The difference in average hourly pay between German men and women fell by just 1.2 percentage points between 2008 and 2013, the figures show.
That made Germany the fourth-worst country for female employees in the EU, behind Estonia, Austria and the Czech Republic.
The news will give fresh ammunition to Families Minister Manuela Schwesig, who hopes to introduce a wage transparency law which would allow women to check their salary against those of men doing similar work.
While the gap shrank in most EU countries, there were increases in nine member states, with Eurostat pointing out particularly large increases in Portugal, Spain, Latvia, Italy and Estonia.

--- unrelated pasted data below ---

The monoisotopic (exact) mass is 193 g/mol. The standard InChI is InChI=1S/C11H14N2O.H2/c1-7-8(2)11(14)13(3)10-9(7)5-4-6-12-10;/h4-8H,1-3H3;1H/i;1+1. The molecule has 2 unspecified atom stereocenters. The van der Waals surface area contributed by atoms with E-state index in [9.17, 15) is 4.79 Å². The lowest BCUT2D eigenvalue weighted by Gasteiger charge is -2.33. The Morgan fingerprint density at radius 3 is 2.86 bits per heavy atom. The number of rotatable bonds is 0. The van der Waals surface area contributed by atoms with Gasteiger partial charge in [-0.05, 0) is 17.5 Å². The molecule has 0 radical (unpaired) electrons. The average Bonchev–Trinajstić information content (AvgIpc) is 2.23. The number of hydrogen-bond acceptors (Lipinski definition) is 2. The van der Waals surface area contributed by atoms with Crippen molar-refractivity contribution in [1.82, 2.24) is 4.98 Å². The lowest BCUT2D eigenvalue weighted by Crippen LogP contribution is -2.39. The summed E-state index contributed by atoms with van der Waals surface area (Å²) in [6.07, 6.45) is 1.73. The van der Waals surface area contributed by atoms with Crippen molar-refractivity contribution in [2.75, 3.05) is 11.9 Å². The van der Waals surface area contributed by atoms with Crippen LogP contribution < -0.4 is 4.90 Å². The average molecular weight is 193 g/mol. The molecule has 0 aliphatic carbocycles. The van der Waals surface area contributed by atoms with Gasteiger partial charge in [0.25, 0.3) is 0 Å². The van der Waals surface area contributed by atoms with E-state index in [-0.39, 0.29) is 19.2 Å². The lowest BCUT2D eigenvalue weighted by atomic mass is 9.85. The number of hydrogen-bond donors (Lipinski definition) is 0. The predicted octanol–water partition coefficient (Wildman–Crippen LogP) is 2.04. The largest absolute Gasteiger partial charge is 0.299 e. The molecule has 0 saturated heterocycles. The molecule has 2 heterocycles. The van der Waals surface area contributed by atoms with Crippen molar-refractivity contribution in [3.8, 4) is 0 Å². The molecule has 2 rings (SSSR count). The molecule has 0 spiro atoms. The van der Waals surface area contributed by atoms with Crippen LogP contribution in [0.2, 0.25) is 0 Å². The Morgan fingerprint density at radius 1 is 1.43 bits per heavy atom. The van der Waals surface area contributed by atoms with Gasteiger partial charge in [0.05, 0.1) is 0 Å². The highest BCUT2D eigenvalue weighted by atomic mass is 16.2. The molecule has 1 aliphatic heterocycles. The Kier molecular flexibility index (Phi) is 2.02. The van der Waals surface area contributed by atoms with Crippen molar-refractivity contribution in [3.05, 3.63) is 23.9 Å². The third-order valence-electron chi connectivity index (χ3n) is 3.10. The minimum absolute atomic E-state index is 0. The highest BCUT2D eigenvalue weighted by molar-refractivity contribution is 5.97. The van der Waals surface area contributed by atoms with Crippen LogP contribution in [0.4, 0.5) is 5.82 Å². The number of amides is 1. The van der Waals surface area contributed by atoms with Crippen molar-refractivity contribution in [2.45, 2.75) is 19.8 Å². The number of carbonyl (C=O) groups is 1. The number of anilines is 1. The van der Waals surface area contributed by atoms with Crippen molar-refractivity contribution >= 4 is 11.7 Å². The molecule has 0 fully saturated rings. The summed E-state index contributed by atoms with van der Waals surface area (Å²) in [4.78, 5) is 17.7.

The statisticians also looked into full- and part-time work among women, finding that states where women could work part-time had higher overall female employment rates.
This was true of Germany, but also Sweden, Denmark, the Netherlands and Austria.
Exceptions to the trend were Finland and Estonia, where much larger numbers of women were working full-time.
But women were much less likely than men to be employed as managers across Europe.
In Germany, just 29 percent of managers are women compared with 49 percent of the total workforce.
The country was well behind leaders Hungary, Latvia and Poland.